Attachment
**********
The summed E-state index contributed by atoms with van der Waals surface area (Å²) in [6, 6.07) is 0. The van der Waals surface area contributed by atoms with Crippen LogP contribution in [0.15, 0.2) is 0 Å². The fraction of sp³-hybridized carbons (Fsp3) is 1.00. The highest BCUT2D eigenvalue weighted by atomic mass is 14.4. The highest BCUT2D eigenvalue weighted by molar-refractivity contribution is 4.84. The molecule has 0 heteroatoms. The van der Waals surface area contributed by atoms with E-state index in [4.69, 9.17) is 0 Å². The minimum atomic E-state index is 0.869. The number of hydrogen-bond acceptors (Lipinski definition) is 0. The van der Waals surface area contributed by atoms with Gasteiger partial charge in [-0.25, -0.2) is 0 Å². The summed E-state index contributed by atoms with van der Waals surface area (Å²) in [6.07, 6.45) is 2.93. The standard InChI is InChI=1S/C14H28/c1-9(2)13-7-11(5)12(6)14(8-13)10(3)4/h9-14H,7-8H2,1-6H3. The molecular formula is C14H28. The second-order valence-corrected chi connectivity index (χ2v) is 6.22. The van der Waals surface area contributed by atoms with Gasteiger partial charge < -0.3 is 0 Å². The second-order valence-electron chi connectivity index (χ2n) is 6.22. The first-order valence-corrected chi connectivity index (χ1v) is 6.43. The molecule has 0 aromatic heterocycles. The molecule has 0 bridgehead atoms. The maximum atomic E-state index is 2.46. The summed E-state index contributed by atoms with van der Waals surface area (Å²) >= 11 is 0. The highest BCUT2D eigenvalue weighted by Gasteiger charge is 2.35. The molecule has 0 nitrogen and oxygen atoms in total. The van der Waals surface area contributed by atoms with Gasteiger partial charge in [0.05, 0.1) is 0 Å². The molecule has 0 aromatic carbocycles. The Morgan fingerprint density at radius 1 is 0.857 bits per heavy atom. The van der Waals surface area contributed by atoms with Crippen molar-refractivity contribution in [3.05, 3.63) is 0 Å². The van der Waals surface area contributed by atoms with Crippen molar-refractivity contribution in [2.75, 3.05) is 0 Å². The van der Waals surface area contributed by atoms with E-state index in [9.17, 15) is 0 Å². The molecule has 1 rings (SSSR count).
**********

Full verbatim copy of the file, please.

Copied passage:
The summed E-state index contributed by atoms with van der Waals surface area (Å²) in [6, 6.07) is 0. The van der Waals surface area contributed by atoms with Crippen LogP contribution in [0.15, 0.2) is 0 Å². The fraction of sp³-hybridized carbons (Fsp3) is 1.00. The highest BCUT2D eigenvalue weighted by atomic mass is 14.4. The highest BCUT2D eigenvalue weighted by molar-refractivity contribution is 4.84. The molecule has 0 heteroatoms. The van der Waals surface area contributed by atoms with E-state index in [4.69, 9.17) is 0 Å². The minimum atomic E-state index is 0.869. The number of hydrogen-bond acceptors (Lipinski definition) is 0. The van der Waals surface area contributed by atoms with Gasteiger partial charge in [-0.25, -0.2) is 0 Å². The summed E-state index contributed by atoms with van der Waals surface area (Å²) in [6.07, 6.45) is 2.93. The standard InChI is InChI=1S/C14H28/c1-9(2)13-7-11(5)12(6)14(8-13)10(3)4/h9-14H,7-8H2,1-6H3. The molecular formula is C14H28. The second-order valence-corrected chi connectivity index (χ2v) is 6.22. The van der Waals surface area contributed by atoms with Gasteiger partial charge < -0.3 is 0 Å². The second-order valence-electron chi connectivity index (χ2n) is 6.22. The first-order valence-corrected chi connectivity index (χ1v) is 6.43. The molecule has 0 aromatic heterocycles. The molecule has 0 bridgehead atoms. The maximum atomic E-state index is 2.46. The summed E-state index contributed by atoms with van der Waals surface area (Å²) >= 11 is 0. The highest BCUT2D eigenvalue weighted by Gasteiger charge is 2.35. The molecule has 0 nitrogen and oxygen atoms in total. The van der Waals surface area contributed by atoms with Gasteiger partial charge in [0.05, 0.1) is 0 Å². The molecule has 0 aromatic carbocycles. The Morgan fingerprint density at radius 1 is 0.857 bits per heavy atom. The van der Waals surface area contributed by atoms with Crippen molar-refractivity contribution in [3.05, 3.63) is 0 Å². The van der Waals surface area contributed by atoms with Crippen molar-refractivity contribution in [2.75, 3.05) is 0 Å². The van der Waals surface area contributed by atoms with E-state index in [9.17, 15) is 0 Å². The molecule has 1 rings (SSSR count).